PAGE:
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Executive chairman, Ren Yuanlin, wants to give shareholders stable earnings growth. Photo by Sim Kih.

CHINA’S LARGEST non-state-owned shipbuilder, Yangzijiang Shipbuilding, posted sterling results yesterday.  2Q09 net earnings surged 80% year-on-year to reach Rmb 607.4 million.

Group turnover rose 41% to Rmb 2.5 billion and 11 vessels were delivered according to schedule.

So far, Yangzijiang is the only yard that has managed to steer clear of order cancellations.

This is remarkable, considering that over half the vessels that it delivers are containerships, the very vessel category worst hit in the shipping slowdown.

This pristine record was made possible by the extensive help the yard had provided to its customers, explained its executive chairman, Mr Ren Yuanlin, during Yangzijiang's 1H09 results briefing.  The briefing was held at Fullerton Hotel yesterday morning and attended by about 30 investors.

Such help included extending the delivery dates of 18 vessels by 5 to 24 months, as well as a 5% rebate for 8 ‘high-margin vessels’, defined as vessels contracted at gross margins in excess of 30%.

The 5% provision on the contract sum of the 8 vessels amounted to total rebates of US$38 million.  (3 were delivered in 2Q09.)

This, on top of the 40% down payment on strike-steel, persuaded customers to hold on to their orders.

The deliberate move to retain orders took into account that replacement orders will be contracted at prices far inferior to what the yard secured during the boom days.

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Vessel rebates will only be granted upon vessel delivery, clarified CFO Liu Hua. Photo by Sim Kih

Yangzijiang’s 2Q09 gross profit margins were 24.4%, but Mr Ren, who has seen quite a few shipbuilding cycles through his 30-odd years in the trade, says that gross margins in normal times should not exceed 15%.

In fact, gross margins above 20% indicate an overheated economy, he noted.

Yangzijiang's 2Q09 gross margins had improved 4.1 percentage points compared to 1Q09.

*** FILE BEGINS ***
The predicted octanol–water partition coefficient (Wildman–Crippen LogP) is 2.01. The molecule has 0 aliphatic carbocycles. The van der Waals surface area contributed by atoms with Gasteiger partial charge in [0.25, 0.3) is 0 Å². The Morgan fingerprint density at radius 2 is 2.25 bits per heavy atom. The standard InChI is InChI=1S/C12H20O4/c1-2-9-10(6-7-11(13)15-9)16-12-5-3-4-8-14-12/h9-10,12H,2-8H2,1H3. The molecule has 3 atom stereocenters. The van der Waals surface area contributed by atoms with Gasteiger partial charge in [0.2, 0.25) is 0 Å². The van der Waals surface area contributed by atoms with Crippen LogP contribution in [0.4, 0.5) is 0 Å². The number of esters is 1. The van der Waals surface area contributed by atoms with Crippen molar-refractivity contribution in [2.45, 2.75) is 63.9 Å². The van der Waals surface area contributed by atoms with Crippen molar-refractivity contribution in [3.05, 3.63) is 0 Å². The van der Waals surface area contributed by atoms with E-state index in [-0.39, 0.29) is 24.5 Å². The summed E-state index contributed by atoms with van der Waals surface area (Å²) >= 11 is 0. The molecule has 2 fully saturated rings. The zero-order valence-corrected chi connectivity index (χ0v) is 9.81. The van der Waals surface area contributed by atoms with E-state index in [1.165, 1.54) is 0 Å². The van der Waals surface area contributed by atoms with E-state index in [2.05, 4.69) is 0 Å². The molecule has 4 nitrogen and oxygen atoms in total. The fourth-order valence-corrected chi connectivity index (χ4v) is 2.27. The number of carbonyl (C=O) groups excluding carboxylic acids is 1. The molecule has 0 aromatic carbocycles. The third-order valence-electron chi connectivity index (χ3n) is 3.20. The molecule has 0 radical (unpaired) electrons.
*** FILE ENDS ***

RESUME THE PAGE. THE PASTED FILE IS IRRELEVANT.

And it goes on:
Three factors were cited for the margin improvement:  Firstly, higher margin vessels were delivered in 2Q09.  Secondly, the Rmb appreciated while steel prices remained stable.  Finally, productivity improved as a result of stabilizing operations at its new yard in Jinjiang city.

Effective tax rate increased from 5.3% in 1Q09 to 11.1% for 1H09.  This is mainly due to the full provision for a 5% withholding tax over the earnings of both the yards relating to remittance of dividends to foreign shareholders.

Net cash generated from operating activities more than doubled yoy, to Rmb 610 million.

The company is in a net cash position with reserves of Rmb 5.8 billion and the management expressed intention to maintain dividend payout at 30%.

Order books stood at US$ 6.1 billion, comprising of 139 vessels as at 30 June 2009 and the company is on track to deliver a total of 40 vessels for 2009 on schedule.


Building on speculative vessel demand

The new shipyard currently operates at 50% capacity, while the old yard is at full capacity.

To utilize the idle capacity, Yangzijiang has begun the construction of two 92,500 dwt multi-purpose cargo vessels.  This practice is common among privately owned yards, said Mr Ren.

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Yangzijiang's sprawling shipyard in eastern China's Jiangsu province. Photo by Andrew van Buren

There were numerous enquiries for this vessel type but orders for the 2 bulk carriers have yet to be secured.

As raw material prices are currently low and economies of scale can be achieved from mass production of a standard vessel type, Mr Ren believes that the vessels will turn out to be profitable.

After the sale of the first two speculative vessels, he intends to build another two more.


Ship demolition JV

During the meeting, Mr Ren affirmed a Lloyd’s List report of Yangzijiang's intentions to form a ship demolition joint venture with a steel mill.

Mr Ren expects details on the JV to be ironed out over the next 6 months with the relevant authorities, such as the Jinjiang government and environmental bodies.

China leads the world in ship demolition as well as steel production, and Yangzijiang intends to take a minority stake in the JV.


Read our China correspondent's recent visit to Yangzijiang's shipyard in China: YANGZIJIANG SHIPBUILDING: A penny saved…

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